At Colonial (DE) School District, we’ve been focused on retaining teachers through various leadership development and empowerment programs for a few years. As the programs have matured, we’ve learned plenty about empowering our best educators this year. In addition to our existing leadership development programs, we’ve also launched a non-evaluative teacher observation and mentorship program. As is to be expected with a new initiative, there’s been no end of lessons learned as we began putting the program into place. Here are four of them.

1. Attack big challenges from multiple angles.
In 2017, our district submitted a successful i3 grant application. As a result of that work, we’ve learned that we need to drill down on particular aspects of recruitment and retention.

To that end, in consultation with Insight Education Group, we’ve pulled together multiple teams to work on different elements of the grant in various areas of leadership. We have a team focused on our teacher leadership and aspiring leaders through the Supporting Teacher Effectiveness Project (STEP). We have a group that developed a strategic recruitment plan, something that we hadn’t done in the past.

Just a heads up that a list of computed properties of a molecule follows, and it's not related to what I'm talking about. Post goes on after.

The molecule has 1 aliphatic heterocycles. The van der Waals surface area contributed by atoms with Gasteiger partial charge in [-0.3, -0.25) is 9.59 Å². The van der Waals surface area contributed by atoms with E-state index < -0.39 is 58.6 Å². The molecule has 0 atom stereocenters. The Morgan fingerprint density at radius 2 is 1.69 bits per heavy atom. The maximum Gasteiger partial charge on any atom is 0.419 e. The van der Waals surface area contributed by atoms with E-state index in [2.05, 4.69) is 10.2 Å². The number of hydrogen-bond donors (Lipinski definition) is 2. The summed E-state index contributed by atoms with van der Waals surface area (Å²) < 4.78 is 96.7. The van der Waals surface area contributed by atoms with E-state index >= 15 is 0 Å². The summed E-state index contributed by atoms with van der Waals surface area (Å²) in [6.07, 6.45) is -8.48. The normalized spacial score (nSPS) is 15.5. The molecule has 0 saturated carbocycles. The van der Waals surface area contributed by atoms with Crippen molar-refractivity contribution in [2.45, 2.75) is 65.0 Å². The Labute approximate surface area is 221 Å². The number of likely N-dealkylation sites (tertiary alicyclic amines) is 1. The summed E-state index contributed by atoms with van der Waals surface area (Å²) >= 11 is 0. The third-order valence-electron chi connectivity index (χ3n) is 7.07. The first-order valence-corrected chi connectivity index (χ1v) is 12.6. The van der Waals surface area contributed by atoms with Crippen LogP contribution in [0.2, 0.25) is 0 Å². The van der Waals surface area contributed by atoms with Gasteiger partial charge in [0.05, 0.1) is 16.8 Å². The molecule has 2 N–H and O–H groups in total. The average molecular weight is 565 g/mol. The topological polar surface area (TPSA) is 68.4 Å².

We have another team focused on retaining teachers in years three and four through a program called the Colonial Educator Institute (CEI). Finally, we have spent significant time working with our instructional leadership teams on developing their instructional leadership skills through their weekly meetings and newly designed school success plans.

What I learned about leadership development in 2018

2. Put diverse perspectives to work.
One interesting lesson that’s arisen from the creation of those different groups is the power of diversity. Because we have a diverse group of people in these groups, they’ve brought different and interesting ideas and perspectives to the forefront. This has pushed all of us to adjust our thinking. Tapping into their different strengths has been valuable in terms of thinking about who’s going to lead work in various areas.

Similarly, we’ve discovered strength in the diversity of the educators working on our leadership framework. We have a group of experienced school leaders at the district office, some of whom are fresh out of working in school buildings. Those individuals may be newer to district leadership but provide a strong perspective on what it’s like to be a building leader in 2018.

About the Author:

Peter Leida is an assistant superintendent at Colonial (DE) School District. He has 20 years of experience in K–12 education and holds a doctorate of education with a focus on educational leadership from Nova Southeastern University. He tweets via @PeteLeida.


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